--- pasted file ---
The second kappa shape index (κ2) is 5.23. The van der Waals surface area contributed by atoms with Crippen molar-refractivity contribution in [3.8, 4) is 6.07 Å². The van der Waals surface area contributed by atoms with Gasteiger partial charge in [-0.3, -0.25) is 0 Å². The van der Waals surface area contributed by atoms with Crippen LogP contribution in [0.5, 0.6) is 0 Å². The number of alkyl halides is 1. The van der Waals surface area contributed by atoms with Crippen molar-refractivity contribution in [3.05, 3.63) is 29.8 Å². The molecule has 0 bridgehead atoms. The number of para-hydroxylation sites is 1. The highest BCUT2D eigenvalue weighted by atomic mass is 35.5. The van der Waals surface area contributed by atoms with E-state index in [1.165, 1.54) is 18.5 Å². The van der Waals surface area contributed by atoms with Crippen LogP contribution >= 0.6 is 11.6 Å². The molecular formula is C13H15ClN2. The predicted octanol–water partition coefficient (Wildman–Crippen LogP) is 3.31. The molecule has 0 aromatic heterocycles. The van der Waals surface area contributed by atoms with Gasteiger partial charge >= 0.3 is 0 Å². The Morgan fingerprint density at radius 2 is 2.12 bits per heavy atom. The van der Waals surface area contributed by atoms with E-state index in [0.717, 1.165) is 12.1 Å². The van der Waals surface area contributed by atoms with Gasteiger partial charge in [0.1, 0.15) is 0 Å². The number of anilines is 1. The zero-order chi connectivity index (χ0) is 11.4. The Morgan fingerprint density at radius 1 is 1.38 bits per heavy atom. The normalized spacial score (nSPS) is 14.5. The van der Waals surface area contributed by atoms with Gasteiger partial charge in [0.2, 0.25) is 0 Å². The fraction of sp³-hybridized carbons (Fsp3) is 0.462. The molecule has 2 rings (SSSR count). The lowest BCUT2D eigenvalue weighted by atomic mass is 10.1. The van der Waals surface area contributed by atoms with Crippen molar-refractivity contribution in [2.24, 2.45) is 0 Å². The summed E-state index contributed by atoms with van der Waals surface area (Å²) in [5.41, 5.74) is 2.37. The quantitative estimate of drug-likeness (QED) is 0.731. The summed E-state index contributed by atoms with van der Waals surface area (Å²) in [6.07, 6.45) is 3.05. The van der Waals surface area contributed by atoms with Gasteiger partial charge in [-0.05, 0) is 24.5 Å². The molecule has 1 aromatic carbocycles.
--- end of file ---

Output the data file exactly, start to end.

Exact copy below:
The second kappa shape index (κ2) is 5.23. The van der Waals surface area contributed by atoms with Crippen molar-refractivity contribution in [3.8, 4) is 6.07 Å². The van der Waals surface area contributed by atoms with Gasteiger partial charge in [-0.3, -0.25) is 0 Å². The van der Waals surface area contributed by atoms with Crippen LogP contribution in [0.5, 0.6) is 0 Å². The number of alkyl halides is 1. The van der Waals surface area contributed by atoms with Crippen molar-refractivity contribution in [3.05, 3.63) is 29.8 Å². The molecule has 0 bridgehead atoms. The number of para-hydroxylation sites is 1. The highest BCUT2D eigenvalue weighted by atomic mass is 35.5. The van der Waals surface area contributed by atoms with E-state index in [1.165, 1.54) is 18.5 Å². The van der Waals surface area contributed by atoms with Crippen LogP contribution >= 0.6 is 11.6 Å². The molecular formula is C13H15ClN2. The predicted octanol–water partition coefficient (Wildman–Crippen LogP) is 3.31. The molecule has 0 aromatic heterocycles. The van der Waals surface area contributed by atoms with Gasteiger partial charge >= 0.3 is 0 Å². The Morgan fingerprint density at radius 2 is 2.12 bits per heavy atom. The van der Waals surface area contributed by atoms with E-state index in [0.717, 1.165) is 12.1 Å². The van der Waals surface area contributed by atoms with Gasteiger partial charge in [0.1, 0.15) is 0 Å². The number of anilines is 1. The zero-order chi connectivity index (χ0) is 11.4. The Morgan fingerprint density at radius 1 is 1.38 bits per heavy atom. The normalized spacial score (nSPS) is 14.5. The van der Waals surface area contributed by atoms with Gasteiger partial charge in [0.2, 0.25) is 0 Å². The fraction of sp³-hybridized carbons (Fsp3) is 0.462. The molecule has 2 rings (SSSR count). The lowest BCUT2D eigenvalue weighted by atomic mass is 10.1. The van der Waals surface area contributed by atoms with Crippen molar-refractivity contribution in [2.24, 2.45) is 0 Å². The summed E-state index contributed by atoms with van der Waals surface area (Å²) in [5.41, 5.74) is 2.37. The quantitative estimate of drug-likeness (QED) is 0.731. The summed E-state index contributed by atoms with van der Waals surface area (Å²) in [6.07, 6.45) is 3.05. The van der Waals surface area contributed by atoms with Gasteiger partial charge in [-0.05, 0) is 24.5 Å². The molecule has 1 aromatic carbocycles.